Kladno to play, and five minutes before arriving at the arena,
Hasek blurted, "I forgot my goalie pads!" Says Musil, "Dominik
borrowed pads and Telsa won 2-1, and he was the star."
Hasek was often tardy. "We'd leave for a game at six o'clock in
the morning, and he would never show up," says Musil. "We had to
pack his stuff [at the rink] and pick him up at his house.
Everybody knew he'd sleep in. The coach would be pissed off, and
Dominik would say something like, 'Well, I had the alarm set but
my sister snapped it off before I woke up.' Everybody laughed at
When he wasn't providing comic relief, Hasek worked harder than
anybody at his craft, and over the years he became
breathtakingly good against breakaways. "Dominik prided himself
on the one-on-one," Musil says. "He always enjoyed frustrating
the players. You might score one on him, but you wouldn't score
two in a row. There was real pride. He would stay in net and not
get tired, but when the rest of us tired, he'd say, 'Let's do
another.' When they went to the shoot-out in the game against
Canada, I was watching on TV and said, 'That's it. The Canadians
cannot win now.' Dominik is a specialist in shoot-outs, like
some basketball players are specialists in three-pointers."
By the late 1980s, when he led Pardubice to two national titles,
Hasek had become one of the finest goalies in Europe. When he
finally left his hometown club before the 1989-90 season, it was
only because he was obliged to play that winter with the army
team. Hasek has never been shy about expressing his mind, and he
incurred the wrath of some officers when he walked off the ice
just 20 seconds into a game against Pardubice late in the
season. Playing without him, his former team had become one of
the worst in the first division, and the rule was that the team
finishing last--Pardubice was next to last at the time--had to
drop out of the division, thereby losing its major league status
and privileges. Since Pardubice owned his rights, Hasek was
facing the prospect of leaving the army and playing with a minor
league club. He refused to help kill the franchise. "I didn't
want to hurt myself, my family and my future," Hasek says. "I
didn't want to play a year of [something akin to U.S.] East
Coast hockey. I wanted to be a professional."
Hasek was suspended for six games and banished to the field for
two weeks of military drills. "I was running around with a gun
through the mountains in the wintertime," he says. "It was a
Hasek never seriously considered defecting, fearing what might
happen to his parents, but events were unfolding that would open
the way for him to play in the NHL. On Nov. 17, 1989, while he
was home in Pardubice, the Velvet Revolution swept across
Czechoslovakia, leading to the fall of the Communist government
in Prague. Hasek and four army teammates jumped into a car and
drove to the capital city. "A revolution doesn't happen too many
times in your life," he says. "I wanted to see a revolution."
They headed for Wenceslas Square, and there Hasek beheld an
unforgettable scene. "There were like a hundred thousand
people," he says. "You could hardly walk. There were big signs:
LONG LIVE THE REVOLUTION and DOWN WITH COMMUNISM. We spent an
afternoon just watching what was going on. It was very
dangerous. We were not supposed to leave the town we were
in--big trouble if we were caught. But it was a thrill to be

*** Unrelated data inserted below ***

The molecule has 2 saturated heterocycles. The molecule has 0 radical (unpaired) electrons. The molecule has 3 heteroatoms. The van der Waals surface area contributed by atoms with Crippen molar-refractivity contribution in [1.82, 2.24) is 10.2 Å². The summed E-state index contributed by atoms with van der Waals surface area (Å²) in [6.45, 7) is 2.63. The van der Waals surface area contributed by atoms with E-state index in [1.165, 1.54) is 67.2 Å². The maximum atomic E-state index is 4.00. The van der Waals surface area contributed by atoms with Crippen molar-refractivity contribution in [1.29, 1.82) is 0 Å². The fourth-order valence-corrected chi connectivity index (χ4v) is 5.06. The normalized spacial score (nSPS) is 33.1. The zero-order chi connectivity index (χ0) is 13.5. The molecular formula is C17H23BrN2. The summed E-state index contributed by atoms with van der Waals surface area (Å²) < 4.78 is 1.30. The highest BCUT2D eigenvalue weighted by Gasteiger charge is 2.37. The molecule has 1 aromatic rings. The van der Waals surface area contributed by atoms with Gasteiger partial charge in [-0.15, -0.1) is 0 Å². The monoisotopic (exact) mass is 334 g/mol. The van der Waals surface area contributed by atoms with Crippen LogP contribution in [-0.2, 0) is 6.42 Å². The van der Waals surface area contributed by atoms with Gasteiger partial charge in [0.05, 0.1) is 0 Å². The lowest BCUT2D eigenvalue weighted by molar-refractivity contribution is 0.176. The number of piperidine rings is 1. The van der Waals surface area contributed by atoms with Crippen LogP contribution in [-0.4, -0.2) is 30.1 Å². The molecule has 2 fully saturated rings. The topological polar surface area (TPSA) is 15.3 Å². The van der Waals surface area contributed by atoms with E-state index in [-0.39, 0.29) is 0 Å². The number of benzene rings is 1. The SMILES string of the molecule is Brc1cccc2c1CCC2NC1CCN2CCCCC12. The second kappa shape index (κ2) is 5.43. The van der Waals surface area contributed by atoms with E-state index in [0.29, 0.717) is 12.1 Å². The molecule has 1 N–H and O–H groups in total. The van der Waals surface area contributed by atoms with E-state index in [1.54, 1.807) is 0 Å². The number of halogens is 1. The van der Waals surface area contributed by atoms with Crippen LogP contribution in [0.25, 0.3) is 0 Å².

with the people as this was happening."
Hasek did not know it then, but he was less than a year from
embarking on a new life and career in North America. He had been
selected in the 11th round of the 1983 draft by the Chicago
Blackhawks, and the fall of the Communists allowed him to
finally attend the Blackhawks camp in the fall of '90. He played
two seasons in Chicago before being traded to the Sabres in
August of 1992. "The revolution gave me a chance to leave and
play hockey in America," he says. "Without punishment."
Eight years later, at 33, Hasek is living a life beyond his
dreams. He married his high school sweetheart, Alena, 32, and
they have two children, Michael, 8, and Dominika, 3. Buffalo has
become their second home during the season. Alena never felt
more welcome in East Amherst, the Buffalo suburb where they
live, than the night her husband came home after winning the
Olympic gold. Friends had tied balloons to the Hasek mailbox,
and Czech flags were hanging in the windows of many houses.
"Everybody in the neighborhood was waiting for him," Alena says.
Less than four months later Hasek signed a four-year contract,
reportedly for over $7 million a year.
By the end of June he was winging back to the Czech Republic,
where all those smiling faces were awaiting his return. At times
he seemed a bit discomforted by the constant clamor for his
attention and his time. "Sometimes it's too much," he said one
night at dinner. "But it's part of the life, and I accept it. If
it pleases the people, if it pleases the kids, then it's O.K.
Wiry and quick at 5'11" and 168 pounds, Hasek is an artist at
escaping through crowds. Once gone, he guards his privacy with a
glove and stick, especially around his five-bedroom villa near
the center of Pardubice. Aside from occasional trips around the
Republic, he will spend most of his summer there with Alena and
the kids, entertaining friends and family. He shares a bond of
professional sports with his 28-year-old brother, Martin, a
midfielder for Sparta Prague, the best soccer team in the Czech
Republic last year. Martin's season begins in August. "I never
miss any of his games, until I go to training camp," Dominik says.
The man is where he wants to be, with the trophies in a case,
the gold medal around his neck, millions in the bank and family
and friends all around him. He does want one small thing. At the
end of that rally in June, Hasek was bombarded by a dozen
miniature teddy bears tossed by teenage girls onto the stage,
each with a note tied around its neck. One said, "Thank you for
Nagano. You were great. This teddy bear is for good luck in the
Winning the Stanley Cup is really all that is left to accomplish.
"It's the only thing I haven't won in hockey," he says. "I want
to win it like I wanted to win the gold."
Musil, now an Oiler.